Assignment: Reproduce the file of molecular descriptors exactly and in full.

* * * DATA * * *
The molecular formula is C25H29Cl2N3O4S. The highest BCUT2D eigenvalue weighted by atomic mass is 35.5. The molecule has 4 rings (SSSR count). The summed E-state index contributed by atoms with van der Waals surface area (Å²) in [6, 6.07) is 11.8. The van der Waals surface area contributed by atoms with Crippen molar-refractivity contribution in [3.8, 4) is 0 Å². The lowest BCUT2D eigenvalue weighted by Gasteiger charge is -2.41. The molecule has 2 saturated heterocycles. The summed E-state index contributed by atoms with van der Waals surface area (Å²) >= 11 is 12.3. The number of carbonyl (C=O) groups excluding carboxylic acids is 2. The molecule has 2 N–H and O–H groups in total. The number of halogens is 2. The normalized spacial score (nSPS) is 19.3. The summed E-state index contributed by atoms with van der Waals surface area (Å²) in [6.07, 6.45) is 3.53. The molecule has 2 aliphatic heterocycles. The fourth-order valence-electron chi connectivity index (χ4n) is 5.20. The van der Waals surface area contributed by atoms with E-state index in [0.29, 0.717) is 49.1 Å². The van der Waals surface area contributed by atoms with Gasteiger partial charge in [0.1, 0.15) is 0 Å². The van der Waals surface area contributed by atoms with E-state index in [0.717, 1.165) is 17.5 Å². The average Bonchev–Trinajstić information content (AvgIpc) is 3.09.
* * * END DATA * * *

The molecular formula is C25H29Cl2N3O4S. The highest BCUT2D eigenvalue weighted by atomic mass is 35.5. The molecule has 4 rings (SSSR count). The summed E-state index contributed by atoms with van der Waals surface area (Å²) in [6, 6.07) is 11.8. The van der Waals surface area contributed by atoms with Crippen molar-refractivity contribution in [3.8, 4) is 0 Å². The lowest BCUT2D eigenvalue weighted by Gasteiger charge is -2.41. The molecule has 2 saturated heterocycles. The summed E-state index contributed by atoms with van der Waals surface area (Å²) >= 11 is 12.3. The number of carbonyl (C=O) groups excluding carboxylic acids is 2. The molecule has 2 N–H and O–H groups in total. The number of halogens is 2. The normalized spacial score (nSPS) is 19.3. The summed E-state index contributed by atoms with van der Waals surface area (Å²) in [6.07, 6.45) is 3.53. The molecule has 2 aliphatic heterocycles. The fourth-order valence-electron chi connectivity index (χ4n) is 5.20. The van der Waals surface area contributed by atoms with E-state index in [0.29, 0.717) is 49.1 Å². The van der Waals surface area contributed by atoms with Gasteiger partial charge in [0.1, 0.15) is 0 Å². The van der Waals surface area contributed by atoms with E-state index in [0.717, 1.165) is 17.5 Å². The average Bonchev–Trinajstić information content (AvgIpc) is 3.09.